The University of York is welcoming a record number of American Fulbright scholars to campus for the new academic year.
Five American academics will join the University for the 2011-12 academic year in October, teaching and researching subjects ranging from gender, violence and conflict, to restoration of the pedagogical bassoon works of Julius Weissenborn.
The prestigious scholarships are an example of our strong commitment to growing and strengthening our international links both in terms of research and teaching.
Within the global Fulbright programme, 28 alumni have served as a head of state or government, 11 Fulbright alumni have been elected to the United States Congress and 43 alumni from 11 countries have received the Nobel Prize.
Created by treaty in September 1948, the US-UK Educational Commission (Fulbright Commission) is built on the legacy of Senator J.William Fulbright, who served in the US Senate from 1945 to 1974. His legislation establishing the Fulbright programme was passed by the Senate in 1946. Its first participants went overseas in 1948, funded by war reparations and foreign loan repayments to the United States.
Professor John Local, Pro-Vice-Chancellor for Research at the University of York, said: “We have a long history of exchange and co-operation with colleagues and students from the United States. We are very pleased to welcome five American colleagues to the University through the Fulbright Awards Programme for the next academic year. The prestigious scholarships are an example of our strong commitment to growing and strengthening our international links both in terms of research and teaching.”
Michael Scott-Kline, Director of the Fulbright Awards Programme at the US-UK Fulbright Commission, said: “The partnership between Fulbright and the University of York has gone from strength to strength and we’re delighted to be welcoming a record number of Fulbright Scholars to the University in the 2011-12 academic year.”
The five academics coming to York are:
Professor Claire Farago teaches at the University of Colorado-Boulder and has written numerous books and articles on Leonardo da Vinci and art theory from the Early Modern period to the present. She is contributing editor of Reframing the Renaissance (1995), among the first studies to advocate a shift of emphasis in art history toward the study of cultural interaction.
She is a past recipient of a National Endowment for the Humanities (NEH) Fellowship, a Getty Research Institute Fellowship, and was recently a MacGeorge Fellow at the University of Melbourne. As a Fulbright Scholar at York, she will examine artisanal knowledge in Leonardo da Vinci’s Treatise on painting.
Professor Leslie Gaston is an Assistant Professor of Recording Arts at the University of Colorado Denver (UCD). She studied Audio Technology and Telecommunications at Indiana University and gained a Masters Degree in Recording Arts from UCD in 2003. She has worked for National Public Radio, Colorado Public Radio, the Colorado Symphony Orchestra, and Post Modern Company. She is currently the Chair of the Audio Engineering Society’s Colorado Section.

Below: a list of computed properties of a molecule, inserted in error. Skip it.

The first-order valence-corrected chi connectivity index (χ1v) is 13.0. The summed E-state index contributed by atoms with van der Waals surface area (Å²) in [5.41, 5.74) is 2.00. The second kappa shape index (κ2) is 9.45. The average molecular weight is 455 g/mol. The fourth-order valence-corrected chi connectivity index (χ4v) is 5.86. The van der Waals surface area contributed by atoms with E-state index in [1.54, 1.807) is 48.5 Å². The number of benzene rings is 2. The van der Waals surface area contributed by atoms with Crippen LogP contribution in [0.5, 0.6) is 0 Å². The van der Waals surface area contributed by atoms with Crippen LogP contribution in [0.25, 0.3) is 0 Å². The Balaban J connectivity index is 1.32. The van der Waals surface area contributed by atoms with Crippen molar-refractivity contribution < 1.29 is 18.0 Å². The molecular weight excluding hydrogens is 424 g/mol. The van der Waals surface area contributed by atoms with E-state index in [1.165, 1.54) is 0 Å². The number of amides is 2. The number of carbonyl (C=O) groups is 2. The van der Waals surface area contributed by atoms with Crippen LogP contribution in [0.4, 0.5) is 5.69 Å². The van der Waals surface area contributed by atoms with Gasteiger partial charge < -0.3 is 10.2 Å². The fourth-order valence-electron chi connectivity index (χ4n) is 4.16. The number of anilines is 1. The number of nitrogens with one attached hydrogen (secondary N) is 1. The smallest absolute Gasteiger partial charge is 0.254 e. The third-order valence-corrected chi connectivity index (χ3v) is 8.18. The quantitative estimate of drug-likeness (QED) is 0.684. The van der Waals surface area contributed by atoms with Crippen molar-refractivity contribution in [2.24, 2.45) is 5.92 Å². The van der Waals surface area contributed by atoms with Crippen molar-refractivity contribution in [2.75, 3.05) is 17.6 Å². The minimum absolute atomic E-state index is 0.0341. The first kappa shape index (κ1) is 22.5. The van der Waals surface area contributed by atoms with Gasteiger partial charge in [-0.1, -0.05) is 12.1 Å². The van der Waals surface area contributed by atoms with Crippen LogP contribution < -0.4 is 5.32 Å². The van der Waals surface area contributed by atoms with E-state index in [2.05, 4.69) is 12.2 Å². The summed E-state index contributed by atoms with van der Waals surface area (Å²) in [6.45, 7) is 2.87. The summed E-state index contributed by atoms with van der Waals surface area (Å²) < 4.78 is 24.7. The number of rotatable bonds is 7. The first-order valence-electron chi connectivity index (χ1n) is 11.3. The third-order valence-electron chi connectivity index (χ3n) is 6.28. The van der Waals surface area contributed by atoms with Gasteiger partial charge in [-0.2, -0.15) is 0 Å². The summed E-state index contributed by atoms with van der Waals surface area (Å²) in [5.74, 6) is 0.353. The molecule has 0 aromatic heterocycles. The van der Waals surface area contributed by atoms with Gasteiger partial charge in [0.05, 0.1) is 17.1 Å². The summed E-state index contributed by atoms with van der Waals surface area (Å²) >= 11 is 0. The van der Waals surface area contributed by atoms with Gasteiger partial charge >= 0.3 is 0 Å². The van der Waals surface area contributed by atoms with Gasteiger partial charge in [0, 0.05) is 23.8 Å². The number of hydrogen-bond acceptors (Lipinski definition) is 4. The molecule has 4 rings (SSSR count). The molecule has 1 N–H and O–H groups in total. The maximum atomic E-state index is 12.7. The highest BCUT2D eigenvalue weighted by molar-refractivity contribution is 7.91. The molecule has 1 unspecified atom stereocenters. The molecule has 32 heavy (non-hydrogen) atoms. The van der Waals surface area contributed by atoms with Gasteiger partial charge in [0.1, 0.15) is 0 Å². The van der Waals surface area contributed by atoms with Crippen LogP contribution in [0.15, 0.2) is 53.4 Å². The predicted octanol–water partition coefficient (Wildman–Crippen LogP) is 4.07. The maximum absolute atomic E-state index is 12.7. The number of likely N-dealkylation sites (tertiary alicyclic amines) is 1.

Her research includes work with Dolby Laboratories and Gates Planetarium in Denver. Most recently, she studied the link between audio quality and its impact on perceived video performance. As a Fulbright scholar, she will study the potential of Blu-ray audio discs as a delivery format for various types of high quality music recordings, especially those that are in surround sound.
Melinda Luisa de Jesús is Chair of Diversity Studies, and Associate Professor of Diversity Studies and Critical Studies at the California College of the Arts in Oakland, California. She writes and teaches about Filipino/American cultural production, youth and popular culture, feminist/gender studies, and comparative American ethnic studies.
She edited Pinay Power: Feminist Critical Theory, the first anthology of Filipina/American feminisms (Routledge 2005). At York, she will teach a graduate course “Global Girl Cultures” and convene a conference at the University’s Centre for Women's Studies.
Doug Spaniol is a Professor of Music at Butler University, Indianapolis, Indiana, where he teaches bassoon and other music courses. A leading bassoon teacher, he is the author/editor of The New Weissenborn Method for Bassoon (2010), is Instructor of Bassoon at the Interlochen Arts Camp, and serves as a Yamaha Artist/Clinician. While at Butler, he has served as Vice-Chair of the Faculty Senate, Director of Graduate Studies in Music, Assistant Chair of the School of Music, as well as Bassoon Chair of the International Double Reed Society’s Gillet-Fox Competition.
In 1992, as a Marshall Scholar, he studied bassoon with William Waterhouse at the Royal Northern College of Music and also holds degrees from the University of Illinois and The Ohio State University. As a Fulbright Scholar he will teach at York and continue his work restoring the pedagogical bassoon works of Julius Weissenborn.
Natalie Stokes attended Boston College, where she studied Theology, History and Women’s Studies, graduating magna cum laude in 2006. She completed a post-baccalaureate premedical programme through Harvard University, while working as a research coordinator in Adolescent Medicine at the Children's Hospital Boston. She volunteers as a Medical Advocate for the Boston Area Rape Crisis Center and tutors for Academic Approach.
As a Fulbright Scholar at York, she plans to complete the MA programme in Gender, Violence and Conflict before attending medical school in the United States.
- More on the US-UK Fulbright Commission at www.fulbright.co.uk